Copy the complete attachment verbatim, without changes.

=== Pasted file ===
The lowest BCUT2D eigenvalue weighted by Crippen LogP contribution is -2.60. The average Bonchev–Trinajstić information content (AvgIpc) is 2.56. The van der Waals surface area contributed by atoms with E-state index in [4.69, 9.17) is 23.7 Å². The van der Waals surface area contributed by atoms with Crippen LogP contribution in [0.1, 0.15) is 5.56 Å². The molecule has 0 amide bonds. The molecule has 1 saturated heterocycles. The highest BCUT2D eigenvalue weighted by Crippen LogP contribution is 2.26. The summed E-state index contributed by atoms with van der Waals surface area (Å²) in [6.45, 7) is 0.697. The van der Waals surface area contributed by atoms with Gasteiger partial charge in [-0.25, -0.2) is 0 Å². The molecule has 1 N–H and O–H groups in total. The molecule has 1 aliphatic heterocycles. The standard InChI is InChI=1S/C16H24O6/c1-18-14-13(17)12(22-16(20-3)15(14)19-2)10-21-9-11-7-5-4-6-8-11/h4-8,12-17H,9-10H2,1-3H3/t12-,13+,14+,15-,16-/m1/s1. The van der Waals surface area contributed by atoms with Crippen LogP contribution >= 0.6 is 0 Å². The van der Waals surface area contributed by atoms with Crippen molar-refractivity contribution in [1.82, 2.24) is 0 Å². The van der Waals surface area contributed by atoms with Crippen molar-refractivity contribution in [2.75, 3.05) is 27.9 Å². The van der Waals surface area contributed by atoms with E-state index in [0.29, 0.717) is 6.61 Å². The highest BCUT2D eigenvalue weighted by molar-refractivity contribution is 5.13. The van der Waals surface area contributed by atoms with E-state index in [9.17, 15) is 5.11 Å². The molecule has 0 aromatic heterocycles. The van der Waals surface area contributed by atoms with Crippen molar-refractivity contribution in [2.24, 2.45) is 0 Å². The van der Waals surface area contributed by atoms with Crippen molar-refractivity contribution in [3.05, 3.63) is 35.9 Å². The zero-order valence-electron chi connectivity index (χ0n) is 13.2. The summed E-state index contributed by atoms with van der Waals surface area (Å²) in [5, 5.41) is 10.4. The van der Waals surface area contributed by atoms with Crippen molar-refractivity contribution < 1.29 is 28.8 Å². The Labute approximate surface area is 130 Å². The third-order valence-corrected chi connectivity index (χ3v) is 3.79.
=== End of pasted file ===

The lowest BCUT2D eigenvalue weighted by Crippen LogP contribution is -2.60. The average Bonchev–Trinajstić information content (AvgIpc) is 2.56. The van der Waals surface area contributed by atoms with E-state index in [4.69, 9.17) is 23.7 Å². The van der Waals surface area contributed by atoms with Crippen LogP contribution in [0.1, 0.15) is 5.56 Å². The molecule has 0 amide bonds. The molecule has 1 saturated heterocycles. The highest BCUT2D eigenvalue weighted by Crippen LogP contribution is 2.26. The summed E-state index contributed by atoms with van der Waals surface area (Å²) in [6.45, 7) is 0.697. The van der Waals surface area contributed by atoms with Gasteiger partial charge in [-0.25, -0.2) is 0 Å². The molecule has 1 N–H and O–H groups in total. The molecule has 1 aliphatic heterocycles. The standard InChI is InChI=1S/C16H24O6/c1-18-14-13(17)12(22-16(20-3)15(14)19-2)10-21-9-11-7-5-4-6-8-11/h4-8,12-17H,9-10H2,1-3H3/t12-,13+,14+,15-,16-/m1/s1. The van der Waals surface area contributed by atoms with Crippen LogP contribution >= 0.6 is 0 Å². The van der Waals surface area contributed by atoms with Crippen molar-refractivity contribution in [1.82, 2.24) is 0 Å². The van der Waals surface area contributed by atoms with Crippen molar-refractivity contribution in [2.75, 3.05) is 27.9 Å². The van der Waals surface area contributed by atoms with E-state index in [0.29, 0.717) is 6.61 Å². The highest BCUT2D eigenvalue weighted by molar-refractivity contribution is 5.13. The van der Waals surface area contributed by atoms with E-state index in [9.17, 15) is 5.11 Å². The molecule has 0 aromatic heterocycles. The van der Waals surface area contributed by atoms with Crippen molar-refractivity contribution in [2.24, 2.45) is 0 Å². The van der Waals surface area contributed by atoms with Crippen molar-refractivity contribution in [3.05, 3.63) is 35.9 Å². The zero-order valence-electron chi connectivity index (χ0n) is 13.2. The summed E-state index contributed by atoms with van der Waals surface area (Å²) in [5, 5.41) is 10.4. The van der Waals surface area contributed by atoms with Crippen molar-refractivity contribution < 1.29 is 28.8 Å². The Labute approximate surface area is 130 Å². The third-order valence-corrected chi connectivity index (χ3v) is 3.79.